I was reminded of this image recently in my own personal connection to it. Through all of my healing work I have learned to slowly open a connection between my current self and the child inside of me that was left to suffer alone in silence for so many years. I have learned that much of the pain I feel today is directly connected to what that child was and is still feeling. Much of my healing has surrounded the idea of creating safety for her – to enable her to open up – to trust, share, and work with me to help heal those deep wounds. As with all aspects of my healing, I find myself intermittently making progress as well as faltering sometimes. Yet my desire to bridge the gap toward our shared needs causes me to seek her – to check in with her – to visit with her quite often.
When this virus quickly changed our daily lives and the manner in which we interact with one another, like most people, I felt overwhelmed. I felt the need to streamline the essential needs in my household and place onto the back burner what I deemed to be less immediately pressing. In these moments of prioritizing I could feel myself operating at a capacity that would not allow for safe thoughtful intrinsic work. I made a conscious decision to pause my healing work. In the meantime something interesting began to happen. My stressful dreams that are somewhat expected during a stressful time began to worsen. I began to notice an increase in wakeful and fitful moments throughout the night. I noticed an increase in heavy foreboding feelings when I awoke each morning. I was feeling the compounding nature of the physical and emotional impact of inadequate sleep. Then the most alarming thing happened. My stressful dreams involving various representations of pain, panic, and helplessness suddenly infused into them the most powerless details that my mind can conjure. In an instant, my dreams of stress and worry took on a completely different feel when my abuser began to appear in them one night. This sounded all kinds of alarms inside of me, shaking the foundation of every inch of healing progress I have made on this ongoing journey. In a mix of overwhelm and denial, I first tried to shrug these dreams off and categorize them as no different than my other random and sometimes bizarre stressful dreams. But these dreams carried a different weight and stayed with me in a profound way that made dismissing them feel impossible.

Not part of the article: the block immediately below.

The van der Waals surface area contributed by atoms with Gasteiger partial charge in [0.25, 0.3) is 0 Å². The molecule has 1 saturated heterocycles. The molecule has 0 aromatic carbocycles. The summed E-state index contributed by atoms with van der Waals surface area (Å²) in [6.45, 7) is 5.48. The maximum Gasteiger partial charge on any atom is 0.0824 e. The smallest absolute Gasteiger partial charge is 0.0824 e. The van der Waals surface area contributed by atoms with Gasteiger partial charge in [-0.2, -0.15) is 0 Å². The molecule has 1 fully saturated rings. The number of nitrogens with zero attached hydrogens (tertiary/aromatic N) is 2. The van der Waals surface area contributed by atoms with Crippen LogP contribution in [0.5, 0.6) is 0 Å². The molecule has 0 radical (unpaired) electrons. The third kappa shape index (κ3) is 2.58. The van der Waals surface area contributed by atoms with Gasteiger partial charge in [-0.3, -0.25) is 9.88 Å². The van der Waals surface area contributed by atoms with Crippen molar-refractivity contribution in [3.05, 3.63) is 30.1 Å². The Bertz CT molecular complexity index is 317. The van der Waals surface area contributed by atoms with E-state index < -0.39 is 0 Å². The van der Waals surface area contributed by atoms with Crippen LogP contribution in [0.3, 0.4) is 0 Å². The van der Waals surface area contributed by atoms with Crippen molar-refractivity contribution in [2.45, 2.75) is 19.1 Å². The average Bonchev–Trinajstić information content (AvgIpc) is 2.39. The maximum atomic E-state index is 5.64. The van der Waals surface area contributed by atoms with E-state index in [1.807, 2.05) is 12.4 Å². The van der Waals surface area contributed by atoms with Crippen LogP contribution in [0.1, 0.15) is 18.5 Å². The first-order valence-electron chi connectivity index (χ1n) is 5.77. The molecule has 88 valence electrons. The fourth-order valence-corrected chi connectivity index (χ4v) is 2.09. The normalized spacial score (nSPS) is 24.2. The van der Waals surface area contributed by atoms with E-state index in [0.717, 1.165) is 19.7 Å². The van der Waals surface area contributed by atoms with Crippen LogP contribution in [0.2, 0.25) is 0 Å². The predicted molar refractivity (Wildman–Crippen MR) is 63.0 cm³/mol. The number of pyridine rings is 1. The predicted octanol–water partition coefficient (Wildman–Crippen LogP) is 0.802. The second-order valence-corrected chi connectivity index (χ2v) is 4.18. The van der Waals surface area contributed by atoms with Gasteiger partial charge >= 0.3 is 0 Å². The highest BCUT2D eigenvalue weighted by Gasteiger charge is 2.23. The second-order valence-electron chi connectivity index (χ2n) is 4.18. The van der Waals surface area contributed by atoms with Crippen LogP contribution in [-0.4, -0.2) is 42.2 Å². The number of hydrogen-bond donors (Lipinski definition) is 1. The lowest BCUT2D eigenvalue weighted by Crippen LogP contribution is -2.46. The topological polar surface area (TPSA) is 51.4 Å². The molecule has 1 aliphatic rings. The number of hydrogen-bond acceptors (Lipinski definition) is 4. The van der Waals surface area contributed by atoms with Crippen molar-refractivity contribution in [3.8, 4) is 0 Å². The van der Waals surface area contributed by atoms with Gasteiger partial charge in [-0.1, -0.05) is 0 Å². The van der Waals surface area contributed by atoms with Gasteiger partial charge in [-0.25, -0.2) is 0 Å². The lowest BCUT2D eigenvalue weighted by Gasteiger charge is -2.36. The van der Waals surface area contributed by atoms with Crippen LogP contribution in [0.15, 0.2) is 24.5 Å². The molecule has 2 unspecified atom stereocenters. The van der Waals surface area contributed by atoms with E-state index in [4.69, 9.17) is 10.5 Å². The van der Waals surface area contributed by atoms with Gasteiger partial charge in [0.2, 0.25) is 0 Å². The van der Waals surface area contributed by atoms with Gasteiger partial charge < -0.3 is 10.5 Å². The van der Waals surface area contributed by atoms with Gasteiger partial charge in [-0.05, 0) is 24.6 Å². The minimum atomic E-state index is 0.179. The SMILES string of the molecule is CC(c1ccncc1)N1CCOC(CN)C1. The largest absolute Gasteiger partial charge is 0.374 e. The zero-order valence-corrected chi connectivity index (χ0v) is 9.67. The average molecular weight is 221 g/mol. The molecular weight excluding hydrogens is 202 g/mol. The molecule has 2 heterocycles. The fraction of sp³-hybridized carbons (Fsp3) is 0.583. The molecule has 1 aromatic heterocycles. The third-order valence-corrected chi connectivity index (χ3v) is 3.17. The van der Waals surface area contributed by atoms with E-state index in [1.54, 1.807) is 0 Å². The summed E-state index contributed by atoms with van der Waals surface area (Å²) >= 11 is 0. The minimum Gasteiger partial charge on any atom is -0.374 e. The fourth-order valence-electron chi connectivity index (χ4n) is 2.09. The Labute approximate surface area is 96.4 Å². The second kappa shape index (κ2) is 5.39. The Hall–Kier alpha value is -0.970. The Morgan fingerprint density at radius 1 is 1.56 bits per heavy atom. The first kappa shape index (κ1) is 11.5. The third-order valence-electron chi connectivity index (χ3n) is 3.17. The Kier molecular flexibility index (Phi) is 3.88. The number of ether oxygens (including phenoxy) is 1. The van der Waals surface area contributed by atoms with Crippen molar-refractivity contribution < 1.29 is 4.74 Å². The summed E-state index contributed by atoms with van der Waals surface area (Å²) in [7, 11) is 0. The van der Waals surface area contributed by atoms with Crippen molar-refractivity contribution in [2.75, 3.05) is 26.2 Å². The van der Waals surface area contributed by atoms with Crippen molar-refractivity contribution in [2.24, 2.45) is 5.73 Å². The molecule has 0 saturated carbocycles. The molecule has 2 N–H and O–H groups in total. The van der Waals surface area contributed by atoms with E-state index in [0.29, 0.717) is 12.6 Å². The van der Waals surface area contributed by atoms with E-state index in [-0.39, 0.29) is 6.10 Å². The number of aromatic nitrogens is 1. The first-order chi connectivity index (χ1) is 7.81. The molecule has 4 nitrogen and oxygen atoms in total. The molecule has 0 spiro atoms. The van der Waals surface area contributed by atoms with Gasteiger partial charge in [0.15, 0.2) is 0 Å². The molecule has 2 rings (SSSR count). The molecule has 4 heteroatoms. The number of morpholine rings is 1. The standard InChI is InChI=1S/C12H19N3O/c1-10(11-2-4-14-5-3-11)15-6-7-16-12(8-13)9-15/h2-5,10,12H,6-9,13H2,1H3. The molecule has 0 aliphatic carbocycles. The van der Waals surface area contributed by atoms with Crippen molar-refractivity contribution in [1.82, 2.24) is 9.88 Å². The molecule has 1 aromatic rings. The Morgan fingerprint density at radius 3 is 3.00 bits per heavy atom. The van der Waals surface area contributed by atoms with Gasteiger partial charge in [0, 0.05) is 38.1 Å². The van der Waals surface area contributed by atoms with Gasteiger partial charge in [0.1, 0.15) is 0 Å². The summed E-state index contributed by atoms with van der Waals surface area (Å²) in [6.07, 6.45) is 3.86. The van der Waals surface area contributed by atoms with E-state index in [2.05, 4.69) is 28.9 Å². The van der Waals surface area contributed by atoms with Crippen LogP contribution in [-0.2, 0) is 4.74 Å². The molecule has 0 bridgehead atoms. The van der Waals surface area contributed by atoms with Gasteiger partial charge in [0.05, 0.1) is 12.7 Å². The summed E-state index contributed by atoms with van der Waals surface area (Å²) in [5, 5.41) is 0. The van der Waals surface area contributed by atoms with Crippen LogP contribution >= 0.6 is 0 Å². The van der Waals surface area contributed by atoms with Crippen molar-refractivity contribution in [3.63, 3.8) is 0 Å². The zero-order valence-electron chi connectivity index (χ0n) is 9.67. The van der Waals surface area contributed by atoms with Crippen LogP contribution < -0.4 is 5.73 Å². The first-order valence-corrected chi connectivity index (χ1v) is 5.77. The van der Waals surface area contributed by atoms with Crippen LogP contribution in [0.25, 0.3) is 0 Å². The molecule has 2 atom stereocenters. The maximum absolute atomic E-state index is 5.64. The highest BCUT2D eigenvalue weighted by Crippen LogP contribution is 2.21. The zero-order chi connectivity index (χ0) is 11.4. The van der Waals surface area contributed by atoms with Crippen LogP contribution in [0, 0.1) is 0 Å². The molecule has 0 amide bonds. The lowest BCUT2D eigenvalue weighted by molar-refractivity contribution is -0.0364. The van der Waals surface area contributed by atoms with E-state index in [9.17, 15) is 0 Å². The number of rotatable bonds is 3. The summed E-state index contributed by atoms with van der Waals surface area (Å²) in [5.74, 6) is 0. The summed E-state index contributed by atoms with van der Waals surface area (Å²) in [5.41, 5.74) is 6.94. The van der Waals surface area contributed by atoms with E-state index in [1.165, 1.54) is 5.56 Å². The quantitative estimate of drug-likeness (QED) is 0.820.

When this wave of distress would subside just long enough to make space for other feelings I began to sit with all of the questions that these dreams brought up for me. Why is he here now? It’s been a long time since he’s haunted my dreams. What does this mean? How can I make it stop?
That’s when I was reminded of those images of loved ones placing their hands on the glass to show one another that they are still there for them, however different that may seem right now. Perhaps I need to find a way to place my hand on the window to my inner child right now. I think maybe she is feeling shaken and alone and is needing some reassurance. I think she needs to know that I am still here – that I still care – and that I will not abandon her. It just might feel different for a little while.